The current plan is to shut down the SRT after the 2015 Pan Am Games, with a design and contractor ready to go. Riders would be bused until the LRT is completed — as soon as possible, probably about three years.

Will the LRT be driverless?

“The trains will have fully functional cabs. (They) may have somebody sitting in there as a customer ambassador, similar to the GO trains. But the actual acceleration, deceleration and braking will be computer-controlled, which is called Automatic Train Operation.”
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Old July 6th, 2011, 11:12 AM   #482
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Is it true that the Eglinton LRT will cost more to build than a subway as stated in the Globe and Mail? The former TTC head blasted this project as being more costly than subway for less capacity.
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Old July 6th, 2011, 04:54 PM   #483
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Is it true that the Eglinton LRT will cost more to build than a subway as stated in the Globe and Mail? The former TTC head blasted this project as being more costly than subway for less capacity.
$8.2 billion does seem excessively expensive. The estimated cost of the Spadina extension is $2.6 billion.
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Old January 12th, 2012, 04:01 AM   #484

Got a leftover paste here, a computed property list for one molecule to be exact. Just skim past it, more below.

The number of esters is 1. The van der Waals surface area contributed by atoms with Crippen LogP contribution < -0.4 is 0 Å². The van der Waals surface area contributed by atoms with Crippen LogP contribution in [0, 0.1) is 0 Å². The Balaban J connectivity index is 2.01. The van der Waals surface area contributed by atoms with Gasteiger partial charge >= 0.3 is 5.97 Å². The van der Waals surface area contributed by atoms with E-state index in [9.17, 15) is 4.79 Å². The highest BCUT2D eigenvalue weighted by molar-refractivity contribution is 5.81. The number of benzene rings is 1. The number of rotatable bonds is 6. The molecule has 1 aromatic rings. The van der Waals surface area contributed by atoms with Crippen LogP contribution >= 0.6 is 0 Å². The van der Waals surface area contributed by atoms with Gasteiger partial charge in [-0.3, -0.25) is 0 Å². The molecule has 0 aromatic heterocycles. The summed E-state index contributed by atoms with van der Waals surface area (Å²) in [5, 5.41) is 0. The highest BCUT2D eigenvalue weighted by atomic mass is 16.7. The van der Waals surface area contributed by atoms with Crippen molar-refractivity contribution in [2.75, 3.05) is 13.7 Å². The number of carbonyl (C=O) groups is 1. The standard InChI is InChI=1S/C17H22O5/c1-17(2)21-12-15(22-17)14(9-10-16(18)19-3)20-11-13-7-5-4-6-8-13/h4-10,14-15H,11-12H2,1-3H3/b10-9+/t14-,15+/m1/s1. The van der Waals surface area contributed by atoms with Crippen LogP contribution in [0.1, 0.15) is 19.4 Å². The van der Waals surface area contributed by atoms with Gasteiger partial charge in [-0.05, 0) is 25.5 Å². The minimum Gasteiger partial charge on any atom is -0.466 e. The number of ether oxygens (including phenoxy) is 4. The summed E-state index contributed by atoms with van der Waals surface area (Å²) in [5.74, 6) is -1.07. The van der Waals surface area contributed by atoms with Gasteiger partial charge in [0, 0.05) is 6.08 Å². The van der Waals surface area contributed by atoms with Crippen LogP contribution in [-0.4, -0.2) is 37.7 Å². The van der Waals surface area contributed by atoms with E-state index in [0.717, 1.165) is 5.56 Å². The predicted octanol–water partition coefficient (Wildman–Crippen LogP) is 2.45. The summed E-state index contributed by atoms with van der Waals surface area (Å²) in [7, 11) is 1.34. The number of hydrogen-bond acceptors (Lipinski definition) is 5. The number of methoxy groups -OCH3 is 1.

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Eglinton LRT named Canada’s costliest construction project
Published On Mon Jan 02 2012
Toronto Star

The Eglinton light rail transit line is the most expensive infrastructure project in Canada, according to a report released Monday by ReNew Canada, an infrastructure magazine.

When Rob Ford came into power more than a year ago, he banished plans to build new streetcar lines on Toronto streets, and insisted on burying 19 kilometres of the proposed Eglinton-Scarborough Crosstown light-rail line, far more than originally planned. At a cost of $360 million per kilometre of underground rail, that turned the fourth-ranked project of 2011 to top spot at $8.2 billion.

“What’s interesting about the transit projects in the GTA is that they created this idea that trolleys and streetcars are outmoded and that subways are the better, more modern mode of transit,” said Mira Shenker, editor of the magazine that compiles an annual list of the 100 most expensive construction projects across the country.

“But if you look at the list across the country, it’s a lot of light rail and bus transit. Those are still current and still being done.”

That list includes $2.1 billion for a light rail project in Ottawa; $1.4 billion for a rapid bus transit system in York Region; a $1.4 rapid transit expansion in Vancouver and massive light rail projects in Calgary, Waterloo and Edmonton.

To make the list, infrastructure projects must be “going forward,” Shenker said. “We have to feel that this project is moving ahead — that there’s political will with enough backing that we feel the momentum is there and the funding will be there.”

The Eglinton line came in ahead of a controversial hydroelectric dam in northeastern British Columbia, a new project in the planning stages that will cost $7.9 billion.

The top 100 projects in Canada total $114 billion, up from $96 billion the previous year. The cost for the Eglinton line represents about one-third of the $25.4 billion spent on transit projects across the country. Shenker expects the project to remain near the top of the list until its expected completion in 2020.